By Steve Moore
Finally after two years of the plague, we were able to return to Lemnos in July this year for our annual trip.
On previous visits to this wonderful island we had visited many Gallipoli related sites, and of course did so again this year! This time we had a new and specific location to look for; the site(s) of the bomb craters from the 1917 raid by Zeppelin LZ 101.
Thanks to Bernard de Broglio and his article in the ‘14-18’ Journal, published by the Australian Society of Aero Historians, and his link to the 1916 ’Chart of Port Mudros’; we were able to use the bomb crater map and Google Earth to identify the locations where the 23 bombs (four unexploded) landed.
For various reasons including crops still in fields and large angry dogs, we decided to concentrate on the area to the South East of the town of Mudros, where 5 bombs fell in a field.
Approximately 400m yards out of town on the Fanaraki road, there is a dirt road to the left which if followed, leads through the back streets of Mudros via ANZAC Street, onto the road that leads to East Mudros CWGC cemetery. Immediately taking the smaller track to the right, leads to a small farm in cultivated fields.
I had printed off Bernie’s photograph of the crew of HMS Agamemnon with local children in a bomb crater and showed it to the ancient farmer, who was looking slightly bemused at four Brits of a certain age, who had struggled up the rough track to his farm in a seriously abused hire car.
After showing him the print and a photograph of a Zeppelin, he called his neighbour over from the shade and in very passable English (compared to my Greek) said “oh yes, my mother told me of this, they landed in that field there” and pointed... His friend was less impressed and on carefully studying the photograph of the sailors and children, solemnly announced – “but they are all dead now”...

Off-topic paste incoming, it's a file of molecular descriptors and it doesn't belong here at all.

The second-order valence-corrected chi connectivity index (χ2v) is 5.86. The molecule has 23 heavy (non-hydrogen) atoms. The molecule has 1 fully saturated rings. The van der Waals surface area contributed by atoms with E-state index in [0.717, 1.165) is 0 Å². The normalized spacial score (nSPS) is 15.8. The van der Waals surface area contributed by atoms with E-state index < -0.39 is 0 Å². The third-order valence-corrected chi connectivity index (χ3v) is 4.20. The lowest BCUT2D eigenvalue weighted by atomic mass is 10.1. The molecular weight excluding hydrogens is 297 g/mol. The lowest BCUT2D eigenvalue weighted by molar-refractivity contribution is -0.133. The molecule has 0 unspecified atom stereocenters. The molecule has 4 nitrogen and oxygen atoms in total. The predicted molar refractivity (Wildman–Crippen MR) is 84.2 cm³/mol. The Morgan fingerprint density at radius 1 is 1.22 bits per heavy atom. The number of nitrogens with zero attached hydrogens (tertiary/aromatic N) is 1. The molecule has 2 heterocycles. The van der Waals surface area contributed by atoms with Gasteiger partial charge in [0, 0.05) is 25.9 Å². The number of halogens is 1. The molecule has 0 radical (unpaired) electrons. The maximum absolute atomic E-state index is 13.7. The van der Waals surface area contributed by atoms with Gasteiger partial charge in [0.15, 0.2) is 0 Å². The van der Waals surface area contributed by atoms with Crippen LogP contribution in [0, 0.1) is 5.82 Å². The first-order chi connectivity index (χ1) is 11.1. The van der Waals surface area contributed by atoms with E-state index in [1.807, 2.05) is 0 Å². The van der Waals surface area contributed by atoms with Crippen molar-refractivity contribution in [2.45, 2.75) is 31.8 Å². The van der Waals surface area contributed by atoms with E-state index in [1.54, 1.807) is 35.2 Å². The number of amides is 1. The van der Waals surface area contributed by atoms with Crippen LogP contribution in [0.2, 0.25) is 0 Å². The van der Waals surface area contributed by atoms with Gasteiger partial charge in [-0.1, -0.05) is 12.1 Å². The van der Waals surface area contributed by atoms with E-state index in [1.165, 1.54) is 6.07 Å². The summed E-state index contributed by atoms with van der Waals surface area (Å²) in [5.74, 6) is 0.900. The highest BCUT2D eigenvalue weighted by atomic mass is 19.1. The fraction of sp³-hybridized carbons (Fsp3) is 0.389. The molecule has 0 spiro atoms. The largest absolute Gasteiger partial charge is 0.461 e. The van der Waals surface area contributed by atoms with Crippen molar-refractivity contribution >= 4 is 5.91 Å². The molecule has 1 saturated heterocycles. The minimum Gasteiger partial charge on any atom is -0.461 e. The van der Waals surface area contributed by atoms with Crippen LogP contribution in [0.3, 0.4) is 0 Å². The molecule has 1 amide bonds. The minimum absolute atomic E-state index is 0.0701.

The farmer gave us permission to go into the fields, but other than two large old wells, interestingly at the approximate location of two of the bombs, there was nothing Zeppelin related to see. Not unexpected really, as the area has been ploughed regularly for the last 100 plus years.
When we left we shook hands and I left him with the print of the sailors and children, which seemed to go down really well. (When in doubt in Lemnos, talk to local folks and ask; they are generally so helpful and friendly)
All was not lost however with traces of the Zeppelin raid. Just before the airport, on the Mudros to Myrina road, we found this sign outside a derelict night club. Coincidence or someone with a knowledge of local history?
The history of the Zeppelin raid on Mudros can be found in Volume 1 of the 2021 journal of the Australian Society of WW1 Aero Historians. An abridged account was featured in Neo Kosmos in August 2021.